In all the versions of the latter story, no woman, wife or handmaid, has
any say whatsoever in the matter of her own child that is on the verge of
being killed because of what her husband or master believes.
Divine manipulation or
Commanding you not to lie and not to steal is one thing, commanding you to
kill your child in order to demonstrate your unconditional obedience is,
we now know, two other things.
It may mean that you will kill your child and lose it forever; it may also
mean that your child will be replaced with something not dear to you at the
very last moment.
(This latter thing can, of course, only be done once, or a very limited
number of times, because after the word spreads that a child offered for
sacrifice will not really be killed, the willingness to sacrifice stops
being a proof of obedience.)
Kusumo's child is not killed in the end, nor is Abraham's or Ibrahim's
child, except in the original Elohim version of Abraham's Sacrifice.
So, in almost none of these stories is the Supreme Being of the creed in
question portrayed as an absolute Despot.
However, a Manipulator this deity usually is, as it abuses the parents' or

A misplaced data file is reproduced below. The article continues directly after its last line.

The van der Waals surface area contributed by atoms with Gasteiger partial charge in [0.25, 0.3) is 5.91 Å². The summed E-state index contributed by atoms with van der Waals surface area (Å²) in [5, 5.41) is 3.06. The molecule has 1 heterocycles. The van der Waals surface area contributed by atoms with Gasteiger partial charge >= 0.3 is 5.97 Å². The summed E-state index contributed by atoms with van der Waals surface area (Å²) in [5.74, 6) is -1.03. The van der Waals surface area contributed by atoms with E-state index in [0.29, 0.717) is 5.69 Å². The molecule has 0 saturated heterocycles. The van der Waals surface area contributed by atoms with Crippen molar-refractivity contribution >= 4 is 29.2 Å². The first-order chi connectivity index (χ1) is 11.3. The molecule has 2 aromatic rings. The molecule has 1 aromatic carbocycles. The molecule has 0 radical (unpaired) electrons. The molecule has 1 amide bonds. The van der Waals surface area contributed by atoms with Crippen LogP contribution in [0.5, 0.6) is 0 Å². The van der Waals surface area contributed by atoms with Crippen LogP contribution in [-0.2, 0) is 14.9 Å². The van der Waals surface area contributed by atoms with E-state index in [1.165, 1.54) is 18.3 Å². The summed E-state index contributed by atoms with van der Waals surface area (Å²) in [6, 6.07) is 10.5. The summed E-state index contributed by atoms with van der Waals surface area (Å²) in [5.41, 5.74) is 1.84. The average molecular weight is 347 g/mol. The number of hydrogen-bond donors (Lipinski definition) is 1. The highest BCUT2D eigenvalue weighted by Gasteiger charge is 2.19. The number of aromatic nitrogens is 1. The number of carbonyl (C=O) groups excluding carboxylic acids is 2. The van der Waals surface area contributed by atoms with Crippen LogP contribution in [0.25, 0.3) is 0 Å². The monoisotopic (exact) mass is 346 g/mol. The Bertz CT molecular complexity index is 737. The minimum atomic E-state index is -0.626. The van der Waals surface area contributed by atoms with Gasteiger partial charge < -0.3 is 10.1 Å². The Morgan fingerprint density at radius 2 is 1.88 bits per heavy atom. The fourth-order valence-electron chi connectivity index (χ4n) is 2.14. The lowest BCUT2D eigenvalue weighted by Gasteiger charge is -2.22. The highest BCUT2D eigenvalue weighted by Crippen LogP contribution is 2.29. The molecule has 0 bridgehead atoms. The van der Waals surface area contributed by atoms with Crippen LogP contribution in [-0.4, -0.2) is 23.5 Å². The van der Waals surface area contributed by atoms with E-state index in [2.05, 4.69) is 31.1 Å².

the father's ignorance of what it secretly has in mind for their child.
"I only wanted to find out if you were willing to follow me," Brahma tells
the Kusumos, who could never have made the mistake of only dreaming that
Brahma had ordered them to sacrifice Madin.
Within the narrative context the Kusumos did not dream anything, and
therefore Brahma's behavior in the story is outright manipulation.
It is only in Ibrahim's story, if interpreted in an alternative way, that
the Supreme Being may not have been intent upon a most cruel show of
obedience, but may, quite unlike that, have interfered to save an innocent
life whose loss He would not have been responsible for to start with.
That, of course, requires that one is able and allowed to accept that
Ibrahim was led astray by his own dream.
What about the child?
In the Biblical Abraham's Sacrifice Isaac is not in any way properly
forewarned of what is going to happen or it must be his binding which is
supposed to count as such.
There just is no verbal communication between Abraham and Isaac at all, not
before, not during and not after the (attempt at) sacrifice takes place,
that is, not a word about this traumatic event.
The Koranic Ibrahim's Sacrifice distinguishes itself at least in one
important respect from the Bible in that the father does discuss the matter
with his son Ishmail (or else Ishaaq), who does, freely or not, surrender
to his father's and/or Allah's wish.
Not only is this important narrative feature not found in the Bible, it is